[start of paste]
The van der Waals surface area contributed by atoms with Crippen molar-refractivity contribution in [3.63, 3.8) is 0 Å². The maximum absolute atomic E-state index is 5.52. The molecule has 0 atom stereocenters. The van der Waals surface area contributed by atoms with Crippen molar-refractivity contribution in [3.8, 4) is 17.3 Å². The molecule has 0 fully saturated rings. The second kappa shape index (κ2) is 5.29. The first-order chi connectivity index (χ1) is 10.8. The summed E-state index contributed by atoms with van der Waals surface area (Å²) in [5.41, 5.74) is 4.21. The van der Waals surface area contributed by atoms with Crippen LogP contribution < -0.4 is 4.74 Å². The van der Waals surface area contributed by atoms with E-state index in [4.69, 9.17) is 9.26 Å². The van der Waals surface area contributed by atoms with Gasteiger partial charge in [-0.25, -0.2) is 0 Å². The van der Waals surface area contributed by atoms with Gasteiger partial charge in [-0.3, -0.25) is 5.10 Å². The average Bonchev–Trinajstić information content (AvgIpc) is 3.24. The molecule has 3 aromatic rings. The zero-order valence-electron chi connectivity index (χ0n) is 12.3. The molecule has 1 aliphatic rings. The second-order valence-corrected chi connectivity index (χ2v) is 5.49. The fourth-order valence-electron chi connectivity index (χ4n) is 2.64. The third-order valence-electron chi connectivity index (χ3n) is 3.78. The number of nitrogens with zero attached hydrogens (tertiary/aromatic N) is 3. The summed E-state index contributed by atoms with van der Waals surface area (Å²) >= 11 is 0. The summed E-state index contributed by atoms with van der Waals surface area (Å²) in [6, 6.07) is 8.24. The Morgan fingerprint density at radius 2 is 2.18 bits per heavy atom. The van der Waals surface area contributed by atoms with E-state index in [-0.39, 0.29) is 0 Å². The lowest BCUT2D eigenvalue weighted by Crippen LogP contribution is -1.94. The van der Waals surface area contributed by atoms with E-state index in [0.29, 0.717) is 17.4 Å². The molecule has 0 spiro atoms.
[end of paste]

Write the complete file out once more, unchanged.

The van der Waals surface area contributed by atoms with Crippen molar-refractivity contribution in [3.63, 3.8) is 0 Å². The maximum absolute atomic E-state index is 5.52. The molecule has 0 atom stereocenters. The van der Waals surface area contributed by atoms with Crippen molar-refractivity contribution in [3.8, 4) is 17.3 Å². The molecule has 0 fully saturated rings. The second kappa shape index (κ2) is 5.29. The first-order chi connectivity index (χ1) is 10.8. The summed E-state index contributed by atoms with van der Waals surface area (Å²) in [5.41, 5.74) is 4.21. The van der Waals surface area contributed by atoms with Crippen LogP contribution < -0.4 is 4.74 Å². The van der Waals surface area contributed by atoms with E-state index in [4.69, 9.17) is 9.26 Å². The van der Waals surface area contributed by atoms with Gasteiger partial charge in [-0.25, -0.2) is 0 Å². The van der Waals surface area contributed by atoms with Gasteiger partial charge in [-0.3, -0.25) is 5.10 Å². The average Bonchev–Trinajstić information content (AvgIpc) is 3.24. The molecule has 3 aromatic rings. The zero-order valence-electron chi connectivity index (χ0n) is 12.3. The molecule has 1 aliphatic rings. The second-order valence-corrected chi connectivity index (χ2v) is 5.49. The fourth-order valence-electron chi connectivity index (χ4n) is 2.64. The third-order valence-electron chi connectivity index (χ3n) is 3.78. The number of nitrogens with zero attached hydrogens (tertiary/aromatic N) is 3. The summed E-state index contributed by atoms with van der Waals surface area (Å²) >= 11 is 0. The summed E-state index contributed by atoms with van der Waals surface area (Å²) in [6, 6.07) is 8.24. The Morgan fingerprint density at radius 2 is 2.18 bits per heavy atom. The van der Waals surface area contributed by atoms with E-state index in [-0.39, 0.29) is 0 Å². The lowest BCUT2D eigenvalue weighted by Crippen LogP contribution is -1.94. The van der Waals surface area contributed by atoms with E-state index in [0.29, 0.717) is 17.4 Å². The molecule has 0 spiro atoms.